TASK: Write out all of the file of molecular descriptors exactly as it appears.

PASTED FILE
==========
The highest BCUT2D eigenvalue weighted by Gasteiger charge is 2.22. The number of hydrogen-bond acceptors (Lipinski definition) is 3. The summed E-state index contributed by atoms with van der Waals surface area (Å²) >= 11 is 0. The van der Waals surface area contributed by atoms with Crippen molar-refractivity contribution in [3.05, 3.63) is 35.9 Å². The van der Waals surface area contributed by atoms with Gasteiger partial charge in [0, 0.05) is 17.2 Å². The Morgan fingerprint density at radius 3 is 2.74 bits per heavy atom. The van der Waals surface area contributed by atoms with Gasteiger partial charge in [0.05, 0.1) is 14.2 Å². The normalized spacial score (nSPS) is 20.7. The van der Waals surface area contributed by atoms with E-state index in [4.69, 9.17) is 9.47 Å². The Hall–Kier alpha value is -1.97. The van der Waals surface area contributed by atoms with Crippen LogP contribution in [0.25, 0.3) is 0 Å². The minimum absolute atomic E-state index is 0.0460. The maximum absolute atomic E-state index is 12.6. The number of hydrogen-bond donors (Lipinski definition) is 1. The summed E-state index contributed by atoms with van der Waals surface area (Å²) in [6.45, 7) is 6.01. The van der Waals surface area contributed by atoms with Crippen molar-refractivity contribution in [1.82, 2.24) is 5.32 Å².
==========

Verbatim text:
The highest BCUT2D eigenvalue weighted by Gasteiger charge is 2.22. The number of hydrogen-bond acceptors (Lipinski definition) is 3. The summed E-state index contributed by atoms with van der Waals surface area (Å²) >= 11 is 0. The van der Waals surface area contributed by atoms with Crippen molar-refractivity contribution in [3.05, 3.63) is 35.9 Å². The van der Waals surface area contributed by atoms with Gasteiger partial charge in [0, 0.05) is 17.2 Å². The Morgan fingerprint density at radius 3 is 2.74 bits per heavy atom. The van der Waals surface area contributed by atoms with Gasteiger partial charge in [0.05, 0.1) is 14.2 Å². The normalized spacial score (nSPS) is 20.7. The van der Waals surface area contributed by atoms with E-state index in [4.69, 9.17) is 9.47 Å². The Hall–Kier alpha value is -1.97. The van der Waals surface area contributed by atoms with Crippen LogP contribution in [0.25, 0.3) is 0 Å². The minimum absolute atomic E-state index is 0.0460. The maximum absolute atomic E-state index is 12.6. The number of hydrogen-bond donors (Lipinski definition) is 1. The summed E-state index contributed by atoms with van der Waals surface area (Å²) in [6.45, 7) is 6.01. The van der Waals surface area contributed by atoms with Crippen molar-refractivity contribution in [1.82, 2.24) is 5.32 Å².